Aluminum (Al) layers with a thickness of 30 nm were evaporated onto the SiCOI wafers as hard masks (Fig. 3(b)). The photonic crystal patterns were first defined in the electron beam resist using an electron beam writer (Figs. 3(c) and 3(d)). The lattice constants of the photonic crystals were set to be 525–600 nm. The resist patterns were transferred to the aluminum mask using inductively coupled plasma (ICP) etching with Cl2 gas (Fig. 3(e)), after which the mask was transferred to the SiC layer using ICP etching under the following conditions: ICP/RF powers of 600 W/15 W, a temperature of 25°C, and an etch rate of 215 nm/min (Fig. 3(f)). Finally, the aluminum mask was removed using a hydrochloric acid solution (Fig. 3(g)). The SiO2 layer (680 nm) was also removed in order to form air-bridge structures using a hydrogen fluoride (HF) solution (Fig. 3(h)). According to our calculations, it was found that optical loss occurs to the Si substrate because of the short air gap (680 nm), as part (>620 nm) of the Si substrate is etched using an alkali solution. The final air gap is over 1.3 μm, which is sufficiently distant to ignore optical loss to the substrate. Scanning electron micrograph (SEM) images of a fabricated SiC 2-D photonic crystal before using the HF solution are shown in Fig. 4 . The air holes were etched uniformly and relatively vertically (~82°).
4. Measured results and discussion
In order to investigate the optical properties of the fabricated SiC photonic crystals, light from a continuous waveguide laser (λ = 1,270–1,620 nm) was coupled to the cleaved facet of individual samples. The transmission of the samples and emission from the cavities were observed (or measured) using an NIR camera (or photoreceiver). Figure 5 shows the measured spectra of the transmission of SiC photonic crystal samples without a waveguide or cavity. As seen in the figure, the transmission of the sample with a = 525 nm shows a dip around 1300 nm and increases in intensity for wavelengths beyond 1,300 nm. Furthermore, the region of the dip is shifted to longer wavelengths as the lattice constant increases. The dip region corresponds to the PBG because light cannot transmit through the photonic crystals, whereas the high-transmission region corresponds to the slab mode outside the PBG. A maximal PBG of 200 nm is obtained in the sample with a = 600 nm, which is in good agreement with the calculations considering the fabricated structure.
Next, we investigated the transmission characteristics of a waveguide (a = 575 nm), as shown in Fig. 6 . Comparing the spectrum with the PBG of Fig. 4 (a = 575 nm), we can observe a high transmission range from 1,360 to 1,400 nm within the PBG (1,270–1,410 nm) and another high transmission range from 1,430 to 1,620 nm corresponding to the slab mode region outside the PBG. The narrow bandwidth of the photonic crystal waveguide is mainly due to the thin SiC slab (t = 0.31a) according to our FDTD calculations. By using a thicker slab (t = 0.6a), it is expected that a wider bandwidth comparable to that of high-index Si photonic crystal waveguides [16, 17] may be realized.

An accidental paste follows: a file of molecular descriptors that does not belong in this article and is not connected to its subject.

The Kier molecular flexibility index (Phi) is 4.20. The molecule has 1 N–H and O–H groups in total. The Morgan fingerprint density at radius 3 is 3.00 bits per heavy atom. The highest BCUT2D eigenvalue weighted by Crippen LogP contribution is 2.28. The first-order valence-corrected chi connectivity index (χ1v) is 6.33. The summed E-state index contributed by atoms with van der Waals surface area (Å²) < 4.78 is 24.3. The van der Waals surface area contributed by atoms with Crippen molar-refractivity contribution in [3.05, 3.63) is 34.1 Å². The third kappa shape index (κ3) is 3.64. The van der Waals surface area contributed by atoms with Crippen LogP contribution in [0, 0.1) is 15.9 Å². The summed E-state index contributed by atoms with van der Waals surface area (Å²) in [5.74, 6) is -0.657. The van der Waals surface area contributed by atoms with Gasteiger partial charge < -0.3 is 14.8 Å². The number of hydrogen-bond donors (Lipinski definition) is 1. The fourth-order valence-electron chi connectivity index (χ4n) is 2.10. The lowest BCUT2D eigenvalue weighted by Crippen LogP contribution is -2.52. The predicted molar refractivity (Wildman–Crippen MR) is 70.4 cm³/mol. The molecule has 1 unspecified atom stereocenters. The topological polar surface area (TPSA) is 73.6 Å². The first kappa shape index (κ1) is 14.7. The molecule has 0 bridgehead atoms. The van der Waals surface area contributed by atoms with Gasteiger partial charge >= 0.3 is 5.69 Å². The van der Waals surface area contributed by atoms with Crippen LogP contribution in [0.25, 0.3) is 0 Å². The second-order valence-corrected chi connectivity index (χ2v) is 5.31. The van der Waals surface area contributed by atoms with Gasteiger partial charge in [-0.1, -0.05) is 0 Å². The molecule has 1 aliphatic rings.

Figure 7 shows the measured drop spectrum of the L3 cavity (a = 575 nm). A resonant wavelength of 1373 nm exists within the PBG region. The Q factor of the cavity is estimated as 550 by a Lorentzian fit to the spectrum. As seen in the near-field pattern of the resonance, light is confined to the cavity and emitted to free space. In order to increase the Q factor of SiC nanocavities further, we fabricated “air-hole shifted” and “hetero-structured” nanocavities. Figure 8(a) shows the measured Q factor of the air-hole shifted cavities (a = 525 nm). The maximal Q factor is obtained as ~2,000 when s = 0.2a. As seen in Fig. 8(b), the Q factor of a hetero-structured nanocavity is approximately 4,500. However, the experimental Q factor of the hetero-structured cavity is lower than that of the simulation (Q factor ~78,000), even when considering only the two factors of actual slab thickness (t = ~0.31a) and tilted air-hole angle (~82°). We are currently investigating the reasons for this discrepancy, which may be due to additional optical loss resulting from other imperfections in air-hole position or size, surface roughness, quality of SiC material, etc. If the quality of the SiC itself and the fabrication process of the photonic crystal are improved, we expect that ultrahigh Q factors comparable to state-of-the art photonic crystal nanocavities may be achieved in SiC photonic crystals that retain the excellent physical properties of SiC.
In summary, we developed SiC 2-D photonic crystals at NIR wavelengths. It was found theoretically that optical performance comparable to conventional semiconductor-based photonic crystals could be obtained in SiC photonic crystals. Furthermore, we fabricated SiC 2-D photonic crystals and experimentally demonstrated a PBG of 200 nm, a waveguide bandwidth of 40 nm, and nanocavities with high Q factors of 550–4,500 in the NIR range. These results should stimulate further development of resilient and stable photonics at high power and high temperature analogous to SiC power electronics.
This work was supported by the Japan Society for the Promotion of Science (JSPS) through its “Funding Program for World-Leading Innovation R&D on Science and Technology (FIRST Program),” a Grant-in-Aid from the MEXT Japan, and the WCU program (R32-2008-000-10204-0) of the National Research Foundation of Korea (NRF).